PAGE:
We also have plenty of examples of isolation populations of humans being considerably taller or shorter than average. So clearly genetics may also make a considerable difference. As populations interbreed, genetic differences become a more minor component in human variation.

Though the details may be of interest, the broad strokes of this question were already well-known and accepted by almost every person with a modern education.

Comment: Re:'Murica, FUCK YEAH! (Score 1) 626

Of course, it is a funny quote, but it almost certainly never happened.

Her history is actually kind of interesting. Her husband was previously governor of Texas but was convicted of a number of charges. Despite this, she able to overcome this and win the governorship defeating the Republican opponent in a landslide in the 1924 election.

Policywise, perhaps the most interesting thing was that she issued thousands of pardons to reduce prison overcrowding. Mostly those convicted for violation of prohibition laws.

Comment: Bad Press (Score 1) 289

Once again proving the adage that there is no such thing as bad press. Memories Pizza being a recent example too. There is even a fancy name for it, Succès de scandale -- the Wiki article has additional examples.

Of course this adage is really a case of selective memory. There is plenty of examples of bad press harming the subject. Plenty of businesses, and people are harmed by bad press. When I was young, the Tylenol scare occurred because some sicko poisoned some bottles of Tylenol. Had Johnson and Johnson done anything wrong, not at all. But they had to spend a ton of cash recovering from the bad press, including changing their bottling to include anti-tampering, having product pulled from the shelf, etc.

So what is the difference in stories like these? If enough people see the bad press as over the top or simply unfair, the bad press magically transforms in just press and the net outcome is positive for the P/R victim.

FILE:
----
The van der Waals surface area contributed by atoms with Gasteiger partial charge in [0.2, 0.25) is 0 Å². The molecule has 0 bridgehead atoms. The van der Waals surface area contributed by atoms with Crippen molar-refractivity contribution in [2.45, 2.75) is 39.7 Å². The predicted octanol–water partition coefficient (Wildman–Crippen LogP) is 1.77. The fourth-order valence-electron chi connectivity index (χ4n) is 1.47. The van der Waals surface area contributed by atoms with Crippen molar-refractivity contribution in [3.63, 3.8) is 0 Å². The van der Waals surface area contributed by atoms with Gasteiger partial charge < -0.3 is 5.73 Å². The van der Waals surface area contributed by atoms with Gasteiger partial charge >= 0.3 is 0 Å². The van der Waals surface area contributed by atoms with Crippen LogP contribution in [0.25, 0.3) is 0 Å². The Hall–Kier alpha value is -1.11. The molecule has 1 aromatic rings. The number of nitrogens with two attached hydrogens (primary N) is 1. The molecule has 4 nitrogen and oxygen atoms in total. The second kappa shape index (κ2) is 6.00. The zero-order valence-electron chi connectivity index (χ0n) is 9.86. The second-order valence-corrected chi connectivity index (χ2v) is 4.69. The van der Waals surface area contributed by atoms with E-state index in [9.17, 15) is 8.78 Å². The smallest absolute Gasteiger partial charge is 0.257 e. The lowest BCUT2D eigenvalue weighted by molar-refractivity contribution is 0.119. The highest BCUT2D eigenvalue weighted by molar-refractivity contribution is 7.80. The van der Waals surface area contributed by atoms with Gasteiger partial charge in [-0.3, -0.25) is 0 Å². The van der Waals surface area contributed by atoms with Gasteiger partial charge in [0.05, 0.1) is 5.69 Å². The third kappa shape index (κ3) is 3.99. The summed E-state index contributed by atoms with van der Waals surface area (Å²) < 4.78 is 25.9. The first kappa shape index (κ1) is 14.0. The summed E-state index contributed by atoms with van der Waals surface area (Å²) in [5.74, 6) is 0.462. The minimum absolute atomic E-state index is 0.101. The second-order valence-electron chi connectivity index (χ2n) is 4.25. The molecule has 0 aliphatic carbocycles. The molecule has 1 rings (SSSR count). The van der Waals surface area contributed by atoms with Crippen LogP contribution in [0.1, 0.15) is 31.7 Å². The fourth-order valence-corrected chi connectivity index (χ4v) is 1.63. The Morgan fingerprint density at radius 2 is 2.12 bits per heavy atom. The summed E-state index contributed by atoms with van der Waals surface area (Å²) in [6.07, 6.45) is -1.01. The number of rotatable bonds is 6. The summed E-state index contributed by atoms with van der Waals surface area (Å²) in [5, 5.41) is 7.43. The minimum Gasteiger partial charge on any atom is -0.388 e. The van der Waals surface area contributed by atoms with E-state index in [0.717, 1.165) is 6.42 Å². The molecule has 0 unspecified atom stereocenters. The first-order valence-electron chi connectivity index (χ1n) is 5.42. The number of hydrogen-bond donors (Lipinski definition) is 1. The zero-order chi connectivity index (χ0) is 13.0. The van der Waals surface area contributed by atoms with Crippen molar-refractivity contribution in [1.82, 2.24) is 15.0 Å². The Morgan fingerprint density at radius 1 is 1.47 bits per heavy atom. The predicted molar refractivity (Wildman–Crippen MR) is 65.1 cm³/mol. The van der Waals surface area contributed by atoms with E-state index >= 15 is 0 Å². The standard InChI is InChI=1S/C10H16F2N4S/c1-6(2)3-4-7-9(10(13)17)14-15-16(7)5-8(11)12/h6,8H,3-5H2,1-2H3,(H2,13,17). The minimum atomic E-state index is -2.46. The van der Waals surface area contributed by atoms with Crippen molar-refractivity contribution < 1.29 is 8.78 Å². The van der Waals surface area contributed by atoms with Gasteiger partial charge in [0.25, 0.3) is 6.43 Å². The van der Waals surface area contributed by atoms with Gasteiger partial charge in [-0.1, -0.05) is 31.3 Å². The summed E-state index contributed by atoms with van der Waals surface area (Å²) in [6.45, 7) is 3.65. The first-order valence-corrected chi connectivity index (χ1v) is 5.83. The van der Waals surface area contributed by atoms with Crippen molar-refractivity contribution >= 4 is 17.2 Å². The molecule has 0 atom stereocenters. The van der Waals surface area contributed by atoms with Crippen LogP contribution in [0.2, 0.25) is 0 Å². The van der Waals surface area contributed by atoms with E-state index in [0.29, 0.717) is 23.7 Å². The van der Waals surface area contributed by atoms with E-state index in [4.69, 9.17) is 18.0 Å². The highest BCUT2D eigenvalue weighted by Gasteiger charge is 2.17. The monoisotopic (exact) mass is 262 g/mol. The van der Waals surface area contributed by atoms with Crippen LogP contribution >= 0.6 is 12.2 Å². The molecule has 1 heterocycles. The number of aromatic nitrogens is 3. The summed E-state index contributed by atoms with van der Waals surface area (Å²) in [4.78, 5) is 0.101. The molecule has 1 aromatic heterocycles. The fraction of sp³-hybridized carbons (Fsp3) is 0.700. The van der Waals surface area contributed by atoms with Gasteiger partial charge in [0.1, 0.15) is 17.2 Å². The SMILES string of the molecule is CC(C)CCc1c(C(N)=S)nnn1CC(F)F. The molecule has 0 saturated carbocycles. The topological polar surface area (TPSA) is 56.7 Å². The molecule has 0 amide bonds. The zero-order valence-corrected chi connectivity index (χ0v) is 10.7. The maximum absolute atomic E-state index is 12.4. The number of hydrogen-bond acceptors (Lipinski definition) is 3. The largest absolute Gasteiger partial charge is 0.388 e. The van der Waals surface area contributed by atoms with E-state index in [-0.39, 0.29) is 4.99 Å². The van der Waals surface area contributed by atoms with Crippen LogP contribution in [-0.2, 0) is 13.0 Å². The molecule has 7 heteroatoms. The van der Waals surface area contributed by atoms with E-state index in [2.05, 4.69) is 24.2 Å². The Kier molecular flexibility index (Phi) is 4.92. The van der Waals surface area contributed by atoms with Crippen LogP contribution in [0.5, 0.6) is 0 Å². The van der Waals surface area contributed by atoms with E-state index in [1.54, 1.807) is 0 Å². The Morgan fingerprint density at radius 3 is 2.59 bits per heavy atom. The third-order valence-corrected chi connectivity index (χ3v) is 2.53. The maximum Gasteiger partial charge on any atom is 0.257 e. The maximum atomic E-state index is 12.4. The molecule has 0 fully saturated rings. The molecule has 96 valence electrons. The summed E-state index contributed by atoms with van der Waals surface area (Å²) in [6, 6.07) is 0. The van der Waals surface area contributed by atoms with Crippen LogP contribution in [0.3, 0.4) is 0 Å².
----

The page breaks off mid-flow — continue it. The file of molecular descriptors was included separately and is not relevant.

Comment: Re:They should adopt Linux... (Score 1) 303

by gewalker (#49397437) Attached to: Microsoft Engineer: Open Source Windows Is 'Definitely Possible'

Way too many dependencies on Windows based software to the APIs in Windows for this to be realistic.

It would be much easier for MS to upgrade their Unix compatibility layer to be compatible with Linux, they could easily make their own distro that played well with Windows and even offer to sell support.

Comment: Re:Yes, but.... (Score 1) 267

by gewalker (#49351049) Attached to: Generate Memorizable Passphrases That Even the NSA Can't Guess

I limit password length on a few sites because it was of user requirement (all willing to agreed 40 or 80 char max). I figure this is long enough to satisfy most people that understand password security. Of course, I use a one way salted hash. So, I can't send the password back to the user on a reset, also often given as a requirement by the user.

Difference is, I won't do the last one though. Why the difference, pick your battles. 40 character limit, not really a big problem, not using a 1-way hash, big problem.

Comment: Re:The whole premise is wrong wrong. Teach users w (Score 1) 159

by gewalker (#49348239) Attached to: Many Password Strength Meters Are Downright Weak, Researchers Say

Upon further reading of the research article itself, I discovered that Dropbox created the meter and then shared it as zxcvbn instead of the other way around that I assumed. They apparently also liked the strength checking in the KeePass utility which is also open source.